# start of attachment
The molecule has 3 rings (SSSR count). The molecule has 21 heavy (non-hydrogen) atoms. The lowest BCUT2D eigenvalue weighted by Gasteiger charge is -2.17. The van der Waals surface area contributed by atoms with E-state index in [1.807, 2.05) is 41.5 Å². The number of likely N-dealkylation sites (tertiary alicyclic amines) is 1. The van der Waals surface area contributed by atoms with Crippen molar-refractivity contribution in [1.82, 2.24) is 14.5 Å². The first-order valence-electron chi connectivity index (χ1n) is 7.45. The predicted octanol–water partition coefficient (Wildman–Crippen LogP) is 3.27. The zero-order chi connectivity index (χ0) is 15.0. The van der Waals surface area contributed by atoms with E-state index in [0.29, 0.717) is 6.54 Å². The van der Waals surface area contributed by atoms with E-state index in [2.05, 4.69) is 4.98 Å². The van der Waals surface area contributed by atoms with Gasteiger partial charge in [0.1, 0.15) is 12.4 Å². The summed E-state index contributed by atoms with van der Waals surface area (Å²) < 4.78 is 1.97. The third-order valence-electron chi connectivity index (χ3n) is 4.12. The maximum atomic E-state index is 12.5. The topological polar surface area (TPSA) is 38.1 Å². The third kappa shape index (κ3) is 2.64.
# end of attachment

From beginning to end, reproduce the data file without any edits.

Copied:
The molecule has 3 rings (SSSR count). The molecule has 21 heavy (non-hydrogen) atoms. The lowest BCUT2D eigenvalue weighted by Gasteiger charge is -2.17. The van der Waals surface area contributed by atoms with E-state index in [1.807, 2.05) is 41.5 Å². The number of likely N-dealkylation sites (tertiary alicyclic amines) is 1. The van der Waals surface area contributed by atoms with Crippen molar-refractivity contribution in [1.82, 2.24) is 14.5 Å². The first-order valence-electron chi connectivity index (χ1n) is 7.45. The predicted octanol–water partition coefficient (Wildman–Crippen LogP) is 3.27. The zero-order chi connectivity index (χ0) is 15.0. The van der Waals surface area contributed by atoms with E-state index in [0.29, 0.717) is 6.54 Å². The van der Waals surface area contributed by atoms with E-state index in [2.05, 4.69) is 4.98 Å². The van der Waals surface area contributed by atoms with Gasteiger partial charge in [0.1, 0.15) is 12.4 Å². The summed E-state index contributed by atoms with van der Waals surface area (Å²) < 4.78 is 1.97. The third-order valence-electron chi connectivity index (χ3n) is 4.12. The maximum atomic E-state index is 12.5. The topological polar surface area (TPSA) is 38.1 Å². The third kappa shape index (κ3) is 2.64.